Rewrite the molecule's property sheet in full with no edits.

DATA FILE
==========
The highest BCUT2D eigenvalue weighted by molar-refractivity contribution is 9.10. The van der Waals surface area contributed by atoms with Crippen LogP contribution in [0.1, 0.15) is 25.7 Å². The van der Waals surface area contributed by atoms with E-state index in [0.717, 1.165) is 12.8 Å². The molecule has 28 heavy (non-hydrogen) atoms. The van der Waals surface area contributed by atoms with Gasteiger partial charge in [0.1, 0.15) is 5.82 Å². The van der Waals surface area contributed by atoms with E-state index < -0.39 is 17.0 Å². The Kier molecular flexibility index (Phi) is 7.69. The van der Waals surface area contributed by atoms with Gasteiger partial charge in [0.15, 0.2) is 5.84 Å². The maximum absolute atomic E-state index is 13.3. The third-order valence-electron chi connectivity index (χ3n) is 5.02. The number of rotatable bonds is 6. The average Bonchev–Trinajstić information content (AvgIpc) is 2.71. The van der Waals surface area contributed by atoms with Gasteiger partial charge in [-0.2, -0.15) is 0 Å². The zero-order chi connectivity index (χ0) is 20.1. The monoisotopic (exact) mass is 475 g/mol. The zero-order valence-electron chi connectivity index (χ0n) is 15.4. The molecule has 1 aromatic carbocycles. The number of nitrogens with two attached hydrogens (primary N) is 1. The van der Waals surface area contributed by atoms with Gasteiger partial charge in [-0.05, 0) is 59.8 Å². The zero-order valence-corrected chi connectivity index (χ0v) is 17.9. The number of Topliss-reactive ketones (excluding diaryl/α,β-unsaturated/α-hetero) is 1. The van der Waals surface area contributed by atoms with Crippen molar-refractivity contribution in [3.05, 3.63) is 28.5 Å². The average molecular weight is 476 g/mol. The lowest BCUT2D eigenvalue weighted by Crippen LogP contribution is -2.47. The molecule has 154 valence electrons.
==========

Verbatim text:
The highest BCUT2D eigenvalue weighted by molar-refractivity contribution is 9.10. The van der Waals surface area contributed by atoms with Crippen LogP contribution in [0.1, 0.15) is 25.7 Å². The van der Waals surface area contributed by atoms with E-state index in [0.717, 1.165) is 12.8 Å². The molecule has 28 heavy (non-hydrogen) atoms. The van der Waals surface area contributed by atoms with Gasteiger partial charge in [0.1, 0.15) is 5.82 Å². The van der Waals surface area contributed by atoms with E-state index < -0.39 is 17.0 Å². The Kier molecular flexibility index (Phi) is 7.69. The van der Waals surface area contributed by atoms with Gasteiger partial charge in [0.15, 0.2) is 5.84 Å². The maximum absolute atomic E-state index is 13.3. The third-order valence-electron chi connectivity index (χ3n) is 5.02. The number of rotatable bonds is 6. The average Bonchev–Trinajstić information content (AvgIpc) is 2.71. The van der Waals surface area contributed by atoms with Gasteiger partial charge in [-0.2, -0.15) is 0 Å². The zero-order chi connectivity index (χ0) is 20.1. The monoisotopic (exact) mass is 475 g/mol. The zero-order valence-electron chi connectivity index (χ0n) is 15.4. The molecule has 1 aromatic carbocycles. The number of nitrogens with two attached hydrogens (primary N) is 1. The van der Waals surface area contributed by atoms with Gasteiger partial charge in [-0.05, 0) is 59.8 Å². The zero-order valence-corrected chi connectivity index (χ0v) is 17.9. The number of Topliss-reactive ketones (excluding diaryl/α,β-unsaturated/α-hetero) is 1. The van der Waals surface area contributed by atoms with Crippen molar-refractivity contribution in [3.05, 3.63) is 28.5 Å². The average molecular weight is 476 g/mol. The lowest BCUT2D eigenvalue weighted by Crippen LogP contribution is -2.47. The molecule has 154 valence electrons.